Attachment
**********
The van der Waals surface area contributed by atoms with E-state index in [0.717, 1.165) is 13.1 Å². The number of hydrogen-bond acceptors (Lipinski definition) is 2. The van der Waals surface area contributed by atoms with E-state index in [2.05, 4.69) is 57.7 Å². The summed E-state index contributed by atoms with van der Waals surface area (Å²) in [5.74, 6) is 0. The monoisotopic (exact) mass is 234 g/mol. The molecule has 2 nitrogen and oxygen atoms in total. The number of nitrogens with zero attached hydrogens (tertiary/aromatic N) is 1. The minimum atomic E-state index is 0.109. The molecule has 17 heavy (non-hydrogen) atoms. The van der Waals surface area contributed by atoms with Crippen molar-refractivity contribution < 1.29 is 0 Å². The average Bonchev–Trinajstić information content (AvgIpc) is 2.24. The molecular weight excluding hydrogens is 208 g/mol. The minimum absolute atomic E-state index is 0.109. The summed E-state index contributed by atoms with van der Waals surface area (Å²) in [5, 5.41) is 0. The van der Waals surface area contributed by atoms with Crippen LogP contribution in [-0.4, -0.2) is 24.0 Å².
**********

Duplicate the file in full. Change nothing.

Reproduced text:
The van der Waals surface area contributed by atoms with E-state index in [0.717, 1.165) is 13.1 Å². The number of hydrogen-bond acceptors (Lipinski definition) is 2. The van der Waals surface area contributed by atoms with E-state index in [2.05, 4.69) is 57.7 Å². The summed E-state index contributed by atoms with van der Waals surface area (Å²) in [5.74, 6) is 0. The monoisotopic (exact) mass is 234 g/mol. The molecule has 2 nitrogen and oxygen atoms in total. The number of nitrogens with zero attached hydrogens (tertiary/aromatic N) is 1. The minimum atomic E-state index is 0.109. The molecule has 17 heavy (non-hydrogen) atoms. The van der Waals surface area contributed by atoms with Crippen molar-refractivity contribution < 1.29 is 0 Å². The average Bonchev–Trinajstić information content (AvgIpc) is 2.24. The molecular weight excluding hydrogens is 208 g/mol. The minimum absolute atomic E-state index is 0.109. The summed E-state index contributed by atoms with van der Waals surface area (Å²) in [5, 5.41) is 0. The van der Waals surface area contributed by atoms with Crippen LogP contribution in [-0.4, -0.2) is 24.0 Å².